Use These Four Tips to Improve Your Writing Fast

Guest post by Meryl K. Evans

The valet pulled up in my car. I thanked him, tipped him and entered my car. I noticed both turn signals were blinking. What’s up? It took me a minute to realize the valet had turned on the hazard lights. I didn’t even remember if I had ever used them in this car.

I touched every switch, button and stick searching for the toggle. Sure, I could dig for the instruction manual in the glove compartment, but I didn’t want to hold up the folks behind me. So I asked a nearby valet for help. Click. She pushed the button with the hazard icon above the touchscreen display. Color me embarrassed.

Despite this, I told my husband what happened. He said many people don’t know where to find the hazard light switch because there was no standard location for it. Well, I won’t forget next time.

If I read anything I wrote from five years ago, I flinch. I’m a better writer than I was five years ago. And I hope I’m better five years from now. Doing lots of reading and writing helped me grow as a writer.

Unlike with the hazard lights, I’ll pick up an instruction manual for writing to learn a few tricks. This would be any book on writing. The first memorable one I read was William Zinsser’s “On Writing Well.” Within 15 pages, I learned these four tips, which boosted my writing.

Why limit to four tips? Many articles provide a long list of tips. It’s so overwhelming that you don’t bother trying any. Keep it simple. Four is doable. And you can use them right now. Learn a handful of writing tricks at a time. Know them and nurture them. They’ll become a habit.

Trade Five Dollar Words for Cheap Ones

The first advice is to simplify. Zinsser covers it in one sentence: “Every word that serves no function, every long word that could be a short word, every adverb that carries the same meaning that’s already in the verb, every passive construction that leaves the reader unsure of who is doing what — these are the thousand and one adulterants that weaken the strength of a sentence.”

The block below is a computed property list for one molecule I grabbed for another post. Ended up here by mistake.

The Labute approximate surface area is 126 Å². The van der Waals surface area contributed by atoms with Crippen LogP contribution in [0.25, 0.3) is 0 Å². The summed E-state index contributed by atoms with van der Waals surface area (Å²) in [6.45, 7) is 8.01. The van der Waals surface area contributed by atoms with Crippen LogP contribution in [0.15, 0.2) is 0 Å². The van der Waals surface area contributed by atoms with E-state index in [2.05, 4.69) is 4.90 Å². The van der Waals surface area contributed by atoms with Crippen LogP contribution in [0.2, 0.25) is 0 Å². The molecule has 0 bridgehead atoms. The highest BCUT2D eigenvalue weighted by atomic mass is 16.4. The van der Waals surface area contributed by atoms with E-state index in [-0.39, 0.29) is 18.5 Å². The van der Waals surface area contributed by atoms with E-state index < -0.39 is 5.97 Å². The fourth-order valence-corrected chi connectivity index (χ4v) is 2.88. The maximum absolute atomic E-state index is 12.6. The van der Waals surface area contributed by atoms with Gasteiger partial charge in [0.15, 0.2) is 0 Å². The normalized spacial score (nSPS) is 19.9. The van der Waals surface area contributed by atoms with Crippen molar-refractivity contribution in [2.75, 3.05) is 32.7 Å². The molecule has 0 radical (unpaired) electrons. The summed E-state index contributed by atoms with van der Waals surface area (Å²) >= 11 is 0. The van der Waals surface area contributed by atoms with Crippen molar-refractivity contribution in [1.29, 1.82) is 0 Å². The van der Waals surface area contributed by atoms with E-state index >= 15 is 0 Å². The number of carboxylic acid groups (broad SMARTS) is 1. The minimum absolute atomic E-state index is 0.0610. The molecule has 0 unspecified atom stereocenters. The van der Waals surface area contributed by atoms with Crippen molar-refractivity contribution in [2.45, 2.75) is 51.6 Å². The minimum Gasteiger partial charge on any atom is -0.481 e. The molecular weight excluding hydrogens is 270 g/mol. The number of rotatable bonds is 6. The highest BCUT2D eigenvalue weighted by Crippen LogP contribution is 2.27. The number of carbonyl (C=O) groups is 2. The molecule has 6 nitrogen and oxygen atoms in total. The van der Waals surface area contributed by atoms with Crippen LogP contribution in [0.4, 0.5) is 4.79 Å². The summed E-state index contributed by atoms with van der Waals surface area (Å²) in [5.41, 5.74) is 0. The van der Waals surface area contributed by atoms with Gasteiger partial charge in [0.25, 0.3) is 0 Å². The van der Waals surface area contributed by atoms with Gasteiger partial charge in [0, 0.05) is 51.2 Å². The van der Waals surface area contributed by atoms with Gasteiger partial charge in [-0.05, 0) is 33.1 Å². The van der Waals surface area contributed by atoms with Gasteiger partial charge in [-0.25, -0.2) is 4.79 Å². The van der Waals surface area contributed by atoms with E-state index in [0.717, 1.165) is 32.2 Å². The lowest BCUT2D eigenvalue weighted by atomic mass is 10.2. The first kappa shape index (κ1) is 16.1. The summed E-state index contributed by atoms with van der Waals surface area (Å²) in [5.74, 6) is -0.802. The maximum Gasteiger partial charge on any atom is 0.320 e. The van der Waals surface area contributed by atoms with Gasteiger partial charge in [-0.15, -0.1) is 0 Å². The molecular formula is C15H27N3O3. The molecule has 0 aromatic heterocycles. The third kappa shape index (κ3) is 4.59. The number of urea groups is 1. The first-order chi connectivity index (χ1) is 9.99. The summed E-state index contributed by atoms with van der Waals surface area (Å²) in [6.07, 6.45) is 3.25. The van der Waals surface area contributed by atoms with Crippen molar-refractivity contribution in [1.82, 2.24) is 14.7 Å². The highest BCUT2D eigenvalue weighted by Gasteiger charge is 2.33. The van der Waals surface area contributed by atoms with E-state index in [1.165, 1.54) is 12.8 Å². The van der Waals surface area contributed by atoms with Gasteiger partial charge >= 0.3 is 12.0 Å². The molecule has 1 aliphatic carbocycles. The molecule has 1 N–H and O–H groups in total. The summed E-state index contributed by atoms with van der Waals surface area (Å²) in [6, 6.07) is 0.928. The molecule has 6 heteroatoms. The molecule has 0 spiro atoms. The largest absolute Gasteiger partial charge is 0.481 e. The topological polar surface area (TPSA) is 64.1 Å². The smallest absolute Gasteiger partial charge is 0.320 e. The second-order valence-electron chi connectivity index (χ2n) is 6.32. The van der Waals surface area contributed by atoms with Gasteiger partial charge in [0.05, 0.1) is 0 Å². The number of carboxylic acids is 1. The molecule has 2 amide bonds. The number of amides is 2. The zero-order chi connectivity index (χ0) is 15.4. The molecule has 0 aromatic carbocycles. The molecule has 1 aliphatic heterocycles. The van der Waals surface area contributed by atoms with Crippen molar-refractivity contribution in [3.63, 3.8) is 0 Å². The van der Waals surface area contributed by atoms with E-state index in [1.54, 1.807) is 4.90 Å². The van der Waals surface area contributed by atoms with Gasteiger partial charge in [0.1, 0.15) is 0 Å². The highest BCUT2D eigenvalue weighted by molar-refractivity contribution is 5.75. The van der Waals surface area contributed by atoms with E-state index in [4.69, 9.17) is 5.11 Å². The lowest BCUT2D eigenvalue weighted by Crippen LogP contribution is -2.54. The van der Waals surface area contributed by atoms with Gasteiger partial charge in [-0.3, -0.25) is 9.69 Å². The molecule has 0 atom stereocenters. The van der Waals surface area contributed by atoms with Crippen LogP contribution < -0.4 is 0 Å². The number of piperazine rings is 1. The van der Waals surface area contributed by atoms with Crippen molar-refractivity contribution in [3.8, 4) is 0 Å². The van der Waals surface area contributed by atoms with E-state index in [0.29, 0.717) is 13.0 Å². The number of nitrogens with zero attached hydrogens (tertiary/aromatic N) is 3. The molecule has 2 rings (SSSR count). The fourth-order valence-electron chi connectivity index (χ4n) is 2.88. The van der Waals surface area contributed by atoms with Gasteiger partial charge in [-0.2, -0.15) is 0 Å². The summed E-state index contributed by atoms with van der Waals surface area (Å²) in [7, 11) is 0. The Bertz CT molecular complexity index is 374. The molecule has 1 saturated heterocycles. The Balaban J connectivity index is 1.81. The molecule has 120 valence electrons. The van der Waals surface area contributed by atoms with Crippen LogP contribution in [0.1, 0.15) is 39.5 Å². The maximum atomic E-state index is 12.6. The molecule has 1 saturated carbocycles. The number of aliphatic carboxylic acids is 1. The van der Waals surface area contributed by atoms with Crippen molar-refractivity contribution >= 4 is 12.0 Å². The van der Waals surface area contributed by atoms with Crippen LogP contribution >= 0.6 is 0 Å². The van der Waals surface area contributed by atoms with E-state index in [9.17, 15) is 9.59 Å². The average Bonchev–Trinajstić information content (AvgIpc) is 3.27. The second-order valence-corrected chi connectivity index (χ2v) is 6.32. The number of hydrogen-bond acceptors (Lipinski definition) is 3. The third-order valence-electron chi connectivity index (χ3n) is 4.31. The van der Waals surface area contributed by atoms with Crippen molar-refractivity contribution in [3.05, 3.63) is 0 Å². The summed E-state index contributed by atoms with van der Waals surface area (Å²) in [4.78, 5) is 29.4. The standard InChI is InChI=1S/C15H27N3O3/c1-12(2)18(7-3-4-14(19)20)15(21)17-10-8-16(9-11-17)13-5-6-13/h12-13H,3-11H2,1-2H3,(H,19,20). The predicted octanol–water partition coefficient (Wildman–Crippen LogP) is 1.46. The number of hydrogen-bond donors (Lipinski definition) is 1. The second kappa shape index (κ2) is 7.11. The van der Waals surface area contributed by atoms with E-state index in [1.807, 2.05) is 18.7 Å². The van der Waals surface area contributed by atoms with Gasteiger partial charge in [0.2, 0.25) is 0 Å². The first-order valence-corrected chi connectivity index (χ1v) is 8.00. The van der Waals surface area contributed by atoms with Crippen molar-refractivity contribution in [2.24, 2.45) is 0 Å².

One sentence taught me to swap fancy words for simple ones, cut words ending in -ly and don’t be passive aggressive. Why opt for the snooty “utilize” when you can use the effortless “use?” And who needs the mind-numbing “numerous” when the four-lettered “many” works? Here, the Thesaurus is your friend.

Cut Very Unnecessary Words

Why not get to the point by cutting the underlined words? I blame the search engine optimization. People say online content needs to be more than 1,000 words for SEO’s sake. They believe long content earns more love from search engines.

Anxious to reach the word count goal, writers add a bunch of words especially qualifiers and adverbs, throw in statistics and amend sentences to plug in key phrases until it fits.

Do we need “very” to underscore how much we need to drop needless words? We’ve used “very,” “so” and “really” so often that these words have lost power.

Split Long Sentences to Create Two Shorter Ones for a Crisper Read

Granted, the quote from Zinsser runs long. But it packs a punch. If he had replaced commas with periods, how would it affect the sentence?

I’ve edited articles where an entire paragraph contained one sentence. For these, I convert the long sentence into two or three sentences. This breaks multiple thoughts into a single thought for each. It improves readability and clarity.

Omit Redundant Words

Take a look at this list and see how you can make them better.

  • Add a new.
  • In order to.
  • Overused cliché.
  • Past history.
  • Period of time.
  • Plan ahead.
  • Straight to the point.
  • Tall skyscraper.
  • Thanks in advance.

I applied these tips to my writing as quickly as I learned where to find the hazard lights button. Next time I crack the car’s user manual, I’ll glean two or three tips. Those will join these three plus the many others I’ve discovered since I started driving my car. In a year or two, the new knowledge will help me improve this article.

Keep reading and keep writing. The bettering will follow. Oh, and be sure to find your hazard lights now before you need to know how.

Share your writing tip in the comments.

About the Author

Meryl K. Evans, Content Maven, writes a variety of content and helps her clients with their content marketing needs. A native Texan, Meryl lives a heartbeat north of Dallas in Plano, Texas with her husband and three kiddos. Y’all can visit her online home at http://www.meryl.net.

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